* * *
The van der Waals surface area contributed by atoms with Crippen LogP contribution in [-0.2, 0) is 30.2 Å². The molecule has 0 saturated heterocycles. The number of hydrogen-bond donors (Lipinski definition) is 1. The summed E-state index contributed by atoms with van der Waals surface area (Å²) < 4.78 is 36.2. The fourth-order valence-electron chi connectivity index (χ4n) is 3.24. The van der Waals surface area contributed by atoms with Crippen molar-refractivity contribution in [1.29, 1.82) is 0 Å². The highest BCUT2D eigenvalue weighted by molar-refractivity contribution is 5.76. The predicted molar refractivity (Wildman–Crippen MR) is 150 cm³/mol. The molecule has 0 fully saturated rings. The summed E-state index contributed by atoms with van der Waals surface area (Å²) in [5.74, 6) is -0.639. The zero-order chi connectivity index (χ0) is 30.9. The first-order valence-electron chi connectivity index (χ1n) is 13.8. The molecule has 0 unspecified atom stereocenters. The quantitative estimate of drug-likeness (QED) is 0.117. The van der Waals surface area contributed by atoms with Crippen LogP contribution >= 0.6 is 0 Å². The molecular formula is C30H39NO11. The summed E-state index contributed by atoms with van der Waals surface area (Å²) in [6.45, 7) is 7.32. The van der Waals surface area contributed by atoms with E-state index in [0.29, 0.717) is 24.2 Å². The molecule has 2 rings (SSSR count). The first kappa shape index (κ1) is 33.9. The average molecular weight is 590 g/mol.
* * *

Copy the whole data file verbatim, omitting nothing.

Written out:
The van der Waals surface area contributed by atoms with Crippen LogP contribution in [-0.2, 0) is 30.2 Å². The molecule has 0 saturated heterocycles. The number of hydrogen-bond donors (Lipinski definition) is 1. The summed E-state index contributed by atoms with van der Waals surface area (Å²) < 4.78 is 36.2. The fourth-order valence-electron chi connectivity index (χ4n) is 3.24. The van der Waals surface area contributed by atoms with Crippen molar-refractivity contribution in [1.29, 1.82) is 0 Å². The highest BCUT2D eigenvalue weighted by molar-refractivity contribution is 5.76. The predicted molar refractivity (Wildman–Crippen MR) is 150 cm³/mol. The molecule has 0 fully saturated rings. The summed E-state index contributed by atoms with van der Waals surface area (Å²) in [5.74, 6) is -0.639. The zero-order chi connectivity index (χ0) is 30.9. The first-order valence-electron chi connectivity index (χ1n) is 13.8. The molecule has 0 unspecified atom stereocenters. The quantitative estimate of drug-likeness (QED) is 0.117. The van der Waals surface area contributed by atoms with Crippen LogP contribution >= 0.6 is 0 Å². The molecular formula is C30H39NO11. The summed E-state index contributed by atoms with van der Waals surface area (Å²) in [6.45, 7) is 7.32. The van der Waals surface area contributed by atoms with E-state index in [0.29, 0.717) is 24.2 Å². The molecule has 2 rings (SSSR count). The first kappa shape index (κ1) is 33.9. The average molecular weight is 590 g/mol.